By Elizabeth Zach, RCAC staff writer
Cedar City, Utah – The drive along Interstate 15, which meanders from the Mexican border in California to the Canadian border in Montana, can get plenty lonely. After 30 miles of virtually no services, there’s a reprieve: the well-stocked and clean convenience store and smoke shop, Cedar Band Trading Post, which the Cedar Band of Paiutes opened in 2012 in Utah.
Here in Cedar Valley, the high desert, water is sparse and the climate is cool and arid. According to the United States Census Bureau, Cedar City encompasses a little more than 20 square miles, none of which is covered with water.
Nonetheless, the Cedar Band of Paiutes is intent on building and sustaining a viable economy, mostly centered on a small manufacturing hub and some tourism. The popular Zion National Park is nearby, as is Cedar Breaks National Monument.
In 2013, the Cedar Band formed CBC Mortgage Agency (CBCMA), an off-reservation, government-approved FHA mortgage lender to provide mortgage down payment assistance to tribal members through grants and second mortgages.
Building on this momentum, the Band formed a unique beverage company that would eventually market and distribute wine from “sovereign nation to sovereign nation.” They planned to sell the wine to more than 400 Native American casinos across the United States.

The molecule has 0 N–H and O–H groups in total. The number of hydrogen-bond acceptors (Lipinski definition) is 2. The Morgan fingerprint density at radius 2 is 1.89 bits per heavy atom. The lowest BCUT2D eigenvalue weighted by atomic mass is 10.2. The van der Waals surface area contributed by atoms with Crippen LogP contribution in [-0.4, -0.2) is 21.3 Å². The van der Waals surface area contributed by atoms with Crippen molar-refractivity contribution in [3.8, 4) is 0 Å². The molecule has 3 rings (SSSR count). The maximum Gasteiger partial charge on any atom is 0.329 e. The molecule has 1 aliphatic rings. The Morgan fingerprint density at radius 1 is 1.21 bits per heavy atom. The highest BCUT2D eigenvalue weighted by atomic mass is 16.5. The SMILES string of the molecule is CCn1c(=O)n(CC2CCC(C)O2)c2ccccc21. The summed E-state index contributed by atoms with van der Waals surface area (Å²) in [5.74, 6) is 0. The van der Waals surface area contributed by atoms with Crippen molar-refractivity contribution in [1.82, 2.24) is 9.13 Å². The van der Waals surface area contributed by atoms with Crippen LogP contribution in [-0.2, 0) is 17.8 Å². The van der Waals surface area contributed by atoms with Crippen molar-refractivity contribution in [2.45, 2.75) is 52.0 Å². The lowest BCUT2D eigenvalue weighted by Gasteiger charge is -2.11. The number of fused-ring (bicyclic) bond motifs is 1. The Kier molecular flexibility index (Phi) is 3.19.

Today, the Cedar Band Corporation Beverage Company, or CBC BevCo, owns the Twisted Cedar Native American Wine label which, in accordance with Paiute cultural beliefs, is a sustainably farmed varietal. The wine, which the Band says it took careful pains to select, is produced at Lange Twins Family Winery and Vineyards in Acampo, California. BevCo offers nine varietals, including a Cabernet Sauvignon, Chardonnay, Malbec, Merlot, Moscato, Petit-Petite, Sangiovese Rosé, Sauvignon Blanc and a Zinfandel.
In 2015, while negotiating a $600,000 RCAC loan to help expand the beverage company, RCAC loan officer Chuck Miller noted that the Band’s timing was fortuitous.
“The U.S. is the largest growing wine market in the world in terms of consumption and production, and American consumers spent over $40 billion on wine in 2013, an all-time high,” says Miller, adding, “No other Native American Tribe is producing wine for sovereign nation to sovereign nation business on a national or regional scale.”
According to Paul B. Terry, the president and CEO of Cedar Band Corporation, conventional lenders were hesitant and, ultimately, unwilling to lend to a start-up venture, especially a start-up Native American wine company. So Terry reached out to Dave Conine, the U.S. Department of Agriculture’s Rural Development state director in Salt Lake City, who referred him to RCAC.